• Use the historical inquiry process to investigate perspectives of different groups and communities, including First Nations, Métis, and/or Inuit communities, on some significant events, developments, and/or issues that affected Canada and/or people in Canada between 1850 and 1890.
  • Describe various significant people, events, and developments in Canada between 1850 and 1890, including the Indian Act, treaties between Indigenous nations and the Crown, and the residential school system, and explain their impact.

Unit 2: Canada, 1890-1914: A Changing Society

In this unit, students will explore the themes of a transforming Canada from 1890 to 1914. They will begin by examining daily life in the 1800s and 1900s, analyzing the similarities and differences between communities and groups in the past and now. Students will explore industrialization, and discover the impact it had on life and people in Canada. They will explore how Canada became a destination for millions of immigrants. Students will learn about developments in Indigenous communities, discovering perspectives about the 1900s reserve system and many other changes that still affect people. Student swill see how Canada’s education system impacted many groups. They will learn about Canada’s role in the Boer War, and practice their map skills to understand one of the first global conflicts.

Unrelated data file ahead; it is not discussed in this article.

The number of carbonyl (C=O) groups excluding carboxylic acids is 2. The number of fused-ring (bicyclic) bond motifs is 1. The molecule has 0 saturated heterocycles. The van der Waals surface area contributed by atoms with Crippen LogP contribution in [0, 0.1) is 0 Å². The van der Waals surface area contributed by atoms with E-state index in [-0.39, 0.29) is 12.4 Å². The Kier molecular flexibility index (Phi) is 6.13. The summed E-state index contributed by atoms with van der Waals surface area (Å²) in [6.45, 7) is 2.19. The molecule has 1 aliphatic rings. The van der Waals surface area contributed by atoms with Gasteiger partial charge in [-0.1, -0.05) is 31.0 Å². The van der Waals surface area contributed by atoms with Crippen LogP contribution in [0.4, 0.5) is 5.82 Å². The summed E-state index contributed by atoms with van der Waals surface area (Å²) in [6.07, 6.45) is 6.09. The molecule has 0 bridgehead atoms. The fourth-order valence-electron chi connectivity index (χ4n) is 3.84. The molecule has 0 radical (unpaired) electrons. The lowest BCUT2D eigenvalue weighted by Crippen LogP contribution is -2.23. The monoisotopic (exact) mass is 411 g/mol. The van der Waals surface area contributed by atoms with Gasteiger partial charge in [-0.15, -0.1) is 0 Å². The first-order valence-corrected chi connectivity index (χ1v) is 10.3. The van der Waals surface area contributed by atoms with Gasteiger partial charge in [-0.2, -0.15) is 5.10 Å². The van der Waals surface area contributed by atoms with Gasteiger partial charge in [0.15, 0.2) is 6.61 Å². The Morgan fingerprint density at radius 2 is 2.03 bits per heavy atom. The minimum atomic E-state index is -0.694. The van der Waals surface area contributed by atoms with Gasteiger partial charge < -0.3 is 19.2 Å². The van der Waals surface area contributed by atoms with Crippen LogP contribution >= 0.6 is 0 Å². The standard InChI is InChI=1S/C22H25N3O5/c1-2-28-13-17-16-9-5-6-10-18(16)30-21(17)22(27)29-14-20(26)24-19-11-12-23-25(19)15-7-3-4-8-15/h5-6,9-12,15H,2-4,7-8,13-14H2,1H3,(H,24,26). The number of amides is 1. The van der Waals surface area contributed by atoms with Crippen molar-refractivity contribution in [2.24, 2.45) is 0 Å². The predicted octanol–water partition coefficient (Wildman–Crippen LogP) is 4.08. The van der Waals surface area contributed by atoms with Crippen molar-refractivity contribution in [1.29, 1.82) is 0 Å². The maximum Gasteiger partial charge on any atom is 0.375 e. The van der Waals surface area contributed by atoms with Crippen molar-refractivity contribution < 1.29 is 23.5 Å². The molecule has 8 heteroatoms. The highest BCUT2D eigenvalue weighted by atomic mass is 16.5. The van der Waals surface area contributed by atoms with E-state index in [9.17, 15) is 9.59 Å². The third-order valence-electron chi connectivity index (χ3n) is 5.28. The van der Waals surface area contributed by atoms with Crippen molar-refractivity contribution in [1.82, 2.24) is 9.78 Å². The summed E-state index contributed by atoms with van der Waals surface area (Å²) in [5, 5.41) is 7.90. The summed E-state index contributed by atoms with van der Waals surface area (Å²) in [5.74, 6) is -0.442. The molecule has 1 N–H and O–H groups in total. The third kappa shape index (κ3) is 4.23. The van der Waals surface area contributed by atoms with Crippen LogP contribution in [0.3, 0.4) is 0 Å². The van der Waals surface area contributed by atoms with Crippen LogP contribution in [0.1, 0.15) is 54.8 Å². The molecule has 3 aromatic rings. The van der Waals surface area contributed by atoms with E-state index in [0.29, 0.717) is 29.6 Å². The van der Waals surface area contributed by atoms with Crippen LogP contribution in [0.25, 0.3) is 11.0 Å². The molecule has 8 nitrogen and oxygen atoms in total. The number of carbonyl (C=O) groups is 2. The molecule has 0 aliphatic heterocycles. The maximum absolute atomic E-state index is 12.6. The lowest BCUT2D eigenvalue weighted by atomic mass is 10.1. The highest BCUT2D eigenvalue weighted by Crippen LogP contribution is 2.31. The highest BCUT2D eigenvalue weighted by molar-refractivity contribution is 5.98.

Expectations covered:

  • Analyze key similarities and differences between Canada in 1890–1914 and in the present day, with reference to the experiences of, major challenges facing, and actions taken by various individuals, groups, and/or communities, including First Nations, Métis, and Inuit individuals and/or communities.
  • Use the historical inquiry process to investigate perspectives of different groups and communities, including First Nations, Métis, and/or Inuit communities, on some significant events, developments, and/or issues that affected Canada and/or people in Canada between 1890 and 1914.
  • Describe various significant people, issues, events, and developments in Canada between 1890 and 1914, including the residential school system, and explain their impact.

Unit 3: Global Settlement: Patterns and Sustainability